Iran knows that. According to officials quoted by US newspapers and television channels, Iranians made sure that the damage was minimal. However, Iranian state television claimed that 80 American soldiers were killed. Iran had no option but to strike at US targets after Soleimani was killed while on a visit to Baghdad. Domestic public opinion was enraged at the US strike against the well-loved and powerful general. But the pragmatic Iranian leadership took care not to further escalate an already volatile situation. Iran Supreme Leader Ayatollah Khamenei, speaking in the holy city of Qom, had claimed after the missile attacks: “Last night they received a slap…these military actions are not sufficient…what is important is that the corrupt presence of America in this region comes to an end.’’
However, on January 7, Iranian foreign minister Javad Zarif said that the Islamic Republic does “not seek escalation or war, but will defend ourselves against any aggression’’. Like White House and Pentagon officials, Iran too was playing the soft and hard cards. There have been reports in a section of the US press that the US and Iran have been in touch through a Swiss diplomat and have been talking through the crisis, perhaps to contain the damage or begin bilateral talks. There is no official confirmation of this.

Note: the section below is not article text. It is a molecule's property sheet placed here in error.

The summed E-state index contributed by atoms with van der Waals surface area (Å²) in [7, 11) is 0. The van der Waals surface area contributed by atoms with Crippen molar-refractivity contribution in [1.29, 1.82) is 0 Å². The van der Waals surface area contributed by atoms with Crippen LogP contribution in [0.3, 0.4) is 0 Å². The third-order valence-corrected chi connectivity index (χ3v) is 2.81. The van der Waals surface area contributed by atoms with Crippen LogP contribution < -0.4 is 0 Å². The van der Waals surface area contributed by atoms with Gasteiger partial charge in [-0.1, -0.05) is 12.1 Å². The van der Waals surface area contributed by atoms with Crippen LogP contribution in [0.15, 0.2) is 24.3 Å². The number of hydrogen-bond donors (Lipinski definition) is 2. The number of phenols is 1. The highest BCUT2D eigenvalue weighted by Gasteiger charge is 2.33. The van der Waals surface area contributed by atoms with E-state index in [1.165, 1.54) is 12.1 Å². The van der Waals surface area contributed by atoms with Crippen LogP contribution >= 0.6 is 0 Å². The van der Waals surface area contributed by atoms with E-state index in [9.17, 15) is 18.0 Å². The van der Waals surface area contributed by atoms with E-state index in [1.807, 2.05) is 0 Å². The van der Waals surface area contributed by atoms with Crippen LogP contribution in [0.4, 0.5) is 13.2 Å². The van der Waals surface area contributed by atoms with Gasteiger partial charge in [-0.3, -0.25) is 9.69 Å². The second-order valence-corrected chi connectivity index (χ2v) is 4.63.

Trump’s nine-minute speech on Iran gave mixed signals to the Iranians. He said Iran was “standing down’’ and sought to reassure Americans that the country was not heading for another war in West Asia. His assertion came even as Democrats were trying to curtail Trump’s powers to wage war. The president did not share his decision to attack Soleimani with Congress, which, according to the US Constitution, should have been done. Trump ended his speech with an unexpected appeal for peace. This was dismissed by Iran’s envoy to the UN, Majid Ravanchi, as “unbelievable’’ after Washington had “initiated a new series of escalation and animosity with Iran’’.